The oral history series Goin’ North, part of an online oral history collection held at the University of Kentucky, unpacks the social transformations in Philadelphia as a result of the first wave of the Great Migration of Black Americans from the South to northern cities. One part of the series focuses on the experiences of Black women from the South who worked as domestics in Philadelphia. Some found that the work, though difficult, was easier than working in the fields. And the social environment and education opportunities for their children were sufficient to justify their decision to uproot themselves and move north. Others felt duped by the promise and expectation that conditions in the North would be better than in the South. Indeed some migrant women said that the abusive and exploitative attitudes and conditions they encountered in northern white households reminded them of how their grandmothers described slavery. They felt that they were “driven” harder in Philadelphia than they were in the South. According to testimonies in this series, work in Philadelphia’s clothing and tobacco factories was little better, and in some ways worse than domestic service.

“Female Help Wanted,” The Philadelphia Inquirer (Philadelphia, Pennsylvania), April 26, 1932, p. 21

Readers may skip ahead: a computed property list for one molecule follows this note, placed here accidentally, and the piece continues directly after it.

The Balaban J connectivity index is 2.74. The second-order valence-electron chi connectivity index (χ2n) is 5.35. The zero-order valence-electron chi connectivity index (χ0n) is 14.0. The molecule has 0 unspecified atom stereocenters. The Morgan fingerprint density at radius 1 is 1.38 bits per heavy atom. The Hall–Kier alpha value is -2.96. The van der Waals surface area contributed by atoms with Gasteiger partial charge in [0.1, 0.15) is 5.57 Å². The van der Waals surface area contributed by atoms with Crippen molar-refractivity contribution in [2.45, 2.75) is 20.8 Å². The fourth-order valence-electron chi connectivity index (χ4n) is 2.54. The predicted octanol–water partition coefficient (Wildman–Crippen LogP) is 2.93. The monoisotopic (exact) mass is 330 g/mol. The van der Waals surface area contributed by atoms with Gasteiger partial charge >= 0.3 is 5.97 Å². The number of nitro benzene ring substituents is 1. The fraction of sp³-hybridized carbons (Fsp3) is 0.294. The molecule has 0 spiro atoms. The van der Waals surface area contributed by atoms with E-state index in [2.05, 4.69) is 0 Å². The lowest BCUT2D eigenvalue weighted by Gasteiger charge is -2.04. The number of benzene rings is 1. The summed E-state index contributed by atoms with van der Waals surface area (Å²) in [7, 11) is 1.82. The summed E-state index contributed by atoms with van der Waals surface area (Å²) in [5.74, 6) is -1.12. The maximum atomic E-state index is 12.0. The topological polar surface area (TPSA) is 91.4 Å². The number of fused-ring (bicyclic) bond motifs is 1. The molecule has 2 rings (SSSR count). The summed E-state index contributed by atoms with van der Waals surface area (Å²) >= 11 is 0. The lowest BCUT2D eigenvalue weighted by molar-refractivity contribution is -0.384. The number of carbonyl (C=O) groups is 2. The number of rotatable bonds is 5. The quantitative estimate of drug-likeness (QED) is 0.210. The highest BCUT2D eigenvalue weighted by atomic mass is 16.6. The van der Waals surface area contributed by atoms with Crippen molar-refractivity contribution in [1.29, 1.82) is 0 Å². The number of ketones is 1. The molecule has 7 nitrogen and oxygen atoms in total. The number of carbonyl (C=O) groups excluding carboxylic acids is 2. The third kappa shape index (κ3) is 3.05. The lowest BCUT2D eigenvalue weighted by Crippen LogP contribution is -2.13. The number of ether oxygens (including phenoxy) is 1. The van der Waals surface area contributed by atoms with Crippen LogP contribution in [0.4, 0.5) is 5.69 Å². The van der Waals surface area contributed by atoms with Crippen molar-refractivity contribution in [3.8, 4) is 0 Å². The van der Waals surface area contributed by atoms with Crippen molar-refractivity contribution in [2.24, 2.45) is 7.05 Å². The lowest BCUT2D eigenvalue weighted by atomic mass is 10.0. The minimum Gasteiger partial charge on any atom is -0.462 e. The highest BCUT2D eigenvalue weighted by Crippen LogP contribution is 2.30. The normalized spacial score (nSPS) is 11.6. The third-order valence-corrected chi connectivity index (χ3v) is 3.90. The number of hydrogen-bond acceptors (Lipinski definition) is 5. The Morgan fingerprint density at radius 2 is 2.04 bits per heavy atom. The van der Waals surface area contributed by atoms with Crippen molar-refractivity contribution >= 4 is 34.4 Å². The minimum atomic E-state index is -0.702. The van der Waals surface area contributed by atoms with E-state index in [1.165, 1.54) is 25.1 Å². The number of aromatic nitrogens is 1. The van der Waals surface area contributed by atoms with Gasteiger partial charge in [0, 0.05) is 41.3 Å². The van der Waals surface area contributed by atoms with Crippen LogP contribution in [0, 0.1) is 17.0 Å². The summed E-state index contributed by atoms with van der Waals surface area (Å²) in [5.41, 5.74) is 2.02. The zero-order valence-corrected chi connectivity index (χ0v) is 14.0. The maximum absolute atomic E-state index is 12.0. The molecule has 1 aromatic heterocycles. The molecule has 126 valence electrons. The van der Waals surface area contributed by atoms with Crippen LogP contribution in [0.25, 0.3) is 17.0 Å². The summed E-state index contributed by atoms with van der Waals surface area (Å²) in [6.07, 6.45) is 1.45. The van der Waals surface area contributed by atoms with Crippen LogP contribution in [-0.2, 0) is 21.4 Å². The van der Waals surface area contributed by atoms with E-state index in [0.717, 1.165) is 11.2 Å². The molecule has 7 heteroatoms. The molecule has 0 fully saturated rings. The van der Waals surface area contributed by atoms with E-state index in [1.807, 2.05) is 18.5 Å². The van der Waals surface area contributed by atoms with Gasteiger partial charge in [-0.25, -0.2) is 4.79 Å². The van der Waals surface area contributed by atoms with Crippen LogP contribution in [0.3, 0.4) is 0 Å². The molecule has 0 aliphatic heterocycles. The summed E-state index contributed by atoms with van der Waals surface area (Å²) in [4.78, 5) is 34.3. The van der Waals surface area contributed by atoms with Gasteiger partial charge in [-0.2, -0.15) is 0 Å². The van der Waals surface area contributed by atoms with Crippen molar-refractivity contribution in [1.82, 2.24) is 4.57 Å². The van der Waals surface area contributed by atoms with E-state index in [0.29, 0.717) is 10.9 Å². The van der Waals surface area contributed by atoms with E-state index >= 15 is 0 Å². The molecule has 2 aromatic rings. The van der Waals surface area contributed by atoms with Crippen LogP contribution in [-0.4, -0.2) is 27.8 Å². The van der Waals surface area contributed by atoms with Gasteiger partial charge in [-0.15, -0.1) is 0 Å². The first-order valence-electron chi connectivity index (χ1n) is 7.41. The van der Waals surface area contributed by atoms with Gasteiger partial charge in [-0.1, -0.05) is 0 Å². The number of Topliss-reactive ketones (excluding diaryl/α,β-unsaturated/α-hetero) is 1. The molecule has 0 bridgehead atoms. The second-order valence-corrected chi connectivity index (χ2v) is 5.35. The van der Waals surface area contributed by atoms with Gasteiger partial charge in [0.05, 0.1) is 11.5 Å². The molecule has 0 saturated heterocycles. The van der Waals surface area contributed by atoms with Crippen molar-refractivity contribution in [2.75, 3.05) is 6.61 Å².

As hard as it was for Black women to make a living before the stock market crash of 1929, the plight of Black domestic workers went from bad to worse as employment opportunities deteriorated during the Depression. Jacqueline Jones writes in Labor of Love, Labor of Sorrow: Black Women, Work, and the Family from Slavery to the Present, that “[i]n 1932 Philadelphia domestics earned from $5.00 to $12.00 for a forty-eight to sixty-seven-hour work week. Three years later they took home the same amount for ninety hours’ worth of scrubbing, washing, and cooking, and hourly wage of fifteen cents.” The scarcity of job opportunities allowed employers of domestic help to become even more racially selective. Despite the fact that in the late-1930s more than 70% of domestic workers in Philadelphia were Black, “Female Help Wanted” ads in the Philadelphia Inquirer newspaper of the 1930s often specified “white only,” or “white preferred,” or certain European backgrounds.